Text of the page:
[3]: Southern here is meant as a synonym for oberdeutsche Dialekte: Bavarian (bairisch) and Alemannian dialects including those spoken in Switzerland, Austria, Alsace, South Tyrol and Liechtenstein. The Franconian dialects (which I consider to be central German, because Franconia is in central Germany) tend to merge the two sounds but much closer to a /d/ sound than a /t/ sound. You may realise that the entire issue is very complicated.

[4]: Phonetically, one may argue that a final d may still be a tad harder than initial or medial d but the difference is less than the difference between d and t.

  • This might be more suitable for a separate question, but does terminal devoicing affect the vowel at all? I'm thinking of the difference between the vowels in English "write" and "ride".
    – chepner
    Commented Jun 25, 2016 at 19:43
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    @chepner Nope, it doesn’t.
    – Jan
    Commented Jun 25, 2016 at 20:07
  • I have come across several papers that describe the idea of "incomplete neutralization," where even though devoicing occurs, their are still some phonetic differences on average between words ending in a devoiced lenis consonant and words ending in a fortis consonant. For example: bodowinter.com/papers/winter_rottger_IN_grazer.pdf Do you know anything about this? Is it possibly due to influence from the non-devoicing dialects you mention?
    – sumelic
    Commented Jun 26, 2016 at 3:09
  • I’m quite convinced there is a phonemic difference between long and short /a/ in Ratte vs. Rate.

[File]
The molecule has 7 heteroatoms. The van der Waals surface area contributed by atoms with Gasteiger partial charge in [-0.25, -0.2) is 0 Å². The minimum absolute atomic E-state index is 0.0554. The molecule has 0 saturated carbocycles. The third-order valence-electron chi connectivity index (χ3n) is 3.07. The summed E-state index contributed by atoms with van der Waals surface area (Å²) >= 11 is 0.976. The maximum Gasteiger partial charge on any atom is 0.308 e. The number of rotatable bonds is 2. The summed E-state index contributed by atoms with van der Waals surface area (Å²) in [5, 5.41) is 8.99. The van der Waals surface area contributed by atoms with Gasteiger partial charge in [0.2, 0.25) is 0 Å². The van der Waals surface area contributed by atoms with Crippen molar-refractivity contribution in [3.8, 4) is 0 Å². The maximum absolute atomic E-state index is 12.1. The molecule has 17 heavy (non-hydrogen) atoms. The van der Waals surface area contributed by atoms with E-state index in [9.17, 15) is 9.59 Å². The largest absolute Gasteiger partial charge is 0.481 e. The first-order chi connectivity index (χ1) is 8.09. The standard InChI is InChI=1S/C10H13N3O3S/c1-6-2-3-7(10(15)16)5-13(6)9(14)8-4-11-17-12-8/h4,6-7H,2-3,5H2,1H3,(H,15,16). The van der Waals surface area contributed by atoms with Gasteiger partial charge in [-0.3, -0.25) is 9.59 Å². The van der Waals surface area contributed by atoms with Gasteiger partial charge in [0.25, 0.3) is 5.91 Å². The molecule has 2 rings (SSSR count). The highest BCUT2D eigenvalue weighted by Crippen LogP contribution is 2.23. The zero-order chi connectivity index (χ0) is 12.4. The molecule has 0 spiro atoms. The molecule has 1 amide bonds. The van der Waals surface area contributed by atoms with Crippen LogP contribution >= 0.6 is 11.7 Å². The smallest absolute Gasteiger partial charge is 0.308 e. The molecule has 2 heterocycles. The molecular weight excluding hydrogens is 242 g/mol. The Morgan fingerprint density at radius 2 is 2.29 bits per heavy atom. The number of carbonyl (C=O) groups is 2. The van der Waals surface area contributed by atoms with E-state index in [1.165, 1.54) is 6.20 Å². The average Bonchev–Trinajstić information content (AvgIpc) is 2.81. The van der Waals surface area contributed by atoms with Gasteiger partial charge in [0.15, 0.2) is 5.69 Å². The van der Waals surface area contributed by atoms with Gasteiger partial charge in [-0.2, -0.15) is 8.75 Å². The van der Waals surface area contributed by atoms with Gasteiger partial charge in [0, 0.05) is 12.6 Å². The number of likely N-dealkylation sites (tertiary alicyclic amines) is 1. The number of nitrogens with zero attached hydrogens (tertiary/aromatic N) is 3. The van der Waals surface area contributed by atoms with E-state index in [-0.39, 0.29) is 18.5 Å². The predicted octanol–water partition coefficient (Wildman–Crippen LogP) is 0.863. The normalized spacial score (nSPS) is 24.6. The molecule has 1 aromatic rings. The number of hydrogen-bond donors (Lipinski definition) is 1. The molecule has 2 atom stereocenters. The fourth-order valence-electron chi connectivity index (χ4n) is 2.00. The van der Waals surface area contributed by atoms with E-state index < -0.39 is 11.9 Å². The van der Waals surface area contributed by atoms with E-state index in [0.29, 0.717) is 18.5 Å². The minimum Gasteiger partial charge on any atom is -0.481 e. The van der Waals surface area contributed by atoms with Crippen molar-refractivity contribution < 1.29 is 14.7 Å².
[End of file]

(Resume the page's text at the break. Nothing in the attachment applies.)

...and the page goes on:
– chirlu
    Commented Jun 26, 2016 at 16:31
  • @sumelic That’s a very interesting article and unfortunately I don’t know anything about this. One quote sticks out, though: Most speakers perceived no difference while they produced a difference, meaning that even I would have a hard time differentiating incompletely neutralised /d/ from /t/ when listening to someone whose speech includes full terminal devoicing.
    – Jan
    Commented Jun 26, 2016 at 16:37

They both end with the same /t/ sound, that's true. However, to my perception, Rat tends to be pronounced with a significantly longer a than Rad. So basically

  • Rad /ʁat/
  • Rat /ʁa:t/

This is at least the case in more western standard German (Rhine/Ruhr) in compounds like Stadtrat /'ʃtatʁa:t/ vs Fahrrad /'faʁat/.

The longer a-sound has the effect that the t-t in Rat stands out more than the d-t in Rad, hence it can indeed appear as a bit harder, even if the consonant itself is exactly the same.

  • 1
    To me, the vowel in Rat must be long, while I would accept both a long or a short vowel in Rad.
    – Carsten S
    Commented Jun 25, 2016 at 23:15
  • Welcome to German Language Stack Exchange. Very nice first answer! As you have some ten thousand rep on SO, pointing you to the tour and help center is probably superfluous, but I’ll do so anyway because traditions ;)
    – Jan
    Commented Jun 25, 2016 at 23:25